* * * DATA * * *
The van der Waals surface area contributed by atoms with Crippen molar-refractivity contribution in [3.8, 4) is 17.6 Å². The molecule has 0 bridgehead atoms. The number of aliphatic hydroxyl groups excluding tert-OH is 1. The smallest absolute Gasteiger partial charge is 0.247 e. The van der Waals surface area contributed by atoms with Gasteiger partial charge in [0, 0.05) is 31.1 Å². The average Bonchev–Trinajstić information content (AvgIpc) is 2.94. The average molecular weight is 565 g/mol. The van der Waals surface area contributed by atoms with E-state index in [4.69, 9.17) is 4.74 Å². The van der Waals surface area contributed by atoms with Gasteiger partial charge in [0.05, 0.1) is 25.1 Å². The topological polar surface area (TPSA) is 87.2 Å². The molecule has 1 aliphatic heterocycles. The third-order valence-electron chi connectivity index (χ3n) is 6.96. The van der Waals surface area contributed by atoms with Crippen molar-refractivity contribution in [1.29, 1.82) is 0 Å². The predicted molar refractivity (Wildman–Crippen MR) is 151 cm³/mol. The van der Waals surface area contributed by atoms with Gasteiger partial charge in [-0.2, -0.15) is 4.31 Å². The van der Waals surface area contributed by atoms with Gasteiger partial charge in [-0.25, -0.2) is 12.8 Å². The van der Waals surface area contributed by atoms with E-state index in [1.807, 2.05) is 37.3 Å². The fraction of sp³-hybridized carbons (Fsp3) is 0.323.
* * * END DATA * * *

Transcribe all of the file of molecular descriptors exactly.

The van der Waals surface area contributed by atoms with Crippen molar-refractivity contribution in [3.8, 4) is 17.6 Å². The molecule has 0 bridgehead atoms. The number of aliphatic hydroxyl groups excluding tert-OH is 1. The smallest absolute Gasteiger partial charge is 0.247 e. The van der Waals surface area contributed by atoms with Gasteiger partial charge in [0, 0.05) is 31.1 Å². The average Bonchev–Trinajstić information content (AvgIpc) is 2.94. The average molecular weight is 565 g/mol. The van der Waals surface area contributed by atoms with E-state index in [4.69, 9.17) is 4.74 Å². The van der Waals surface area contributed by atoms with Gasteiger partial charge in [0.05, 0.1) is 25.1 Å². The topological polar surface area (TPSA) is 87.2 Å². The molecule has 1 aliphatic heterocycles. The third-order valence-electron chi connectivity index (χ3n) is 6.96. The van der Waals surface area contributed by atoms with Crippen molar-refractivity contribution in [1.29, 1.82) is 0 Å². The predicted molar refractivity (Wildman–Crippen MR) is 151 cm³/mol. The van der Waals surface area contributed by atoms with Gasteiger partial charge in [-0.2, -0.15) is 4.31 Å². The van der Waals surface area contributed by atoms with Gasteiger partial charge in [-0.25, -0.2) is 12.8 Å². The van der Waals surface area contributed by atoms with E-state index in [1.807, 2.05) is 37.3 Å². The fraction of sp³-hybridized carbons (Fsp3) is 0.323.